Crime bill likely to pass, payroll tax unlikely

    Juneau, Alaska (KINY) The first day of the fourth special session of the Alaska State Legislature saw progress on a crime bill but little progress in the Senate on a proposal to impose a payroll tax on workers.

    The House and Senate both held hearings on the crime bill.  House Republicans also insisted that the crime bill get vigorous debate and that no bill be rushed into law.  The House Judiciary Committee is expected to allow several hours of public comment on the legislation.  The Senate Bill 91 on crime reform was approved last year in response to a growing prison population.  Critics have argued the bill was too soft on criminals and left judges and prosecutors with fewer alternatives.  Another crime factor has been the opioid abuse and or addiction problem that has faced the entire nation.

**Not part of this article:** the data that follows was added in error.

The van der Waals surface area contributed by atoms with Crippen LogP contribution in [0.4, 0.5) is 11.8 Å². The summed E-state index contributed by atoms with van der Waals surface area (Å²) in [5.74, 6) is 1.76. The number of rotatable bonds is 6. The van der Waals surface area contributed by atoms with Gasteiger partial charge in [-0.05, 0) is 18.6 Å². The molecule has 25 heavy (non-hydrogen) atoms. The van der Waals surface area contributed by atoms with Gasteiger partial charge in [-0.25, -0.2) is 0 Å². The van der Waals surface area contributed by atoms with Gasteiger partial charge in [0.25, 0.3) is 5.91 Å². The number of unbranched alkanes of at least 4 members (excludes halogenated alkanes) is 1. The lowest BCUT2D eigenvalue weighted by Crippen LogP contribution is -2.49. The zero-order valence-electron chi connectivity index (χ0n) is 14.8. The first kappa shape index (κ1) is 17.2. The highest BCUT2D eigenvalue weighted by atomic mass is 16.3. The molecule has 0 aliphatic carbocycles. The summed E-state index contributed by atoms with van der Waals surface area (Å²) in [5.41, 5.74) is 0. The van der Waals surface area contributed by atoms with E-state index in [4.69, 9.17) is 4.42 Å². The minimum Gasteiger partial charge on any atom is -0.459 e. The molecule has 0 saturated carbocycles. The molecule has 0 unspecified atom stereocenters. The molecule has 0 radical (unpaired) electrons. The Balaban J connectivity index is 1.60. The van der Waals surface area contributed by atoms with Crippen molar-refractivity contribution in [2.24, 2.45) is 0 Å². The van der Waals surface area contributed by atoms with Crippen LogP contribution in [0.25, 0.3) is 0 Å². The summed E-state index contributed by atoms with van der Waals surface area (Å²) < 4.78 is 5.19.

The Governor proposed a payroll tax in order to improve the state's fiscal situation.  The special session could last up to 30 days. 

     

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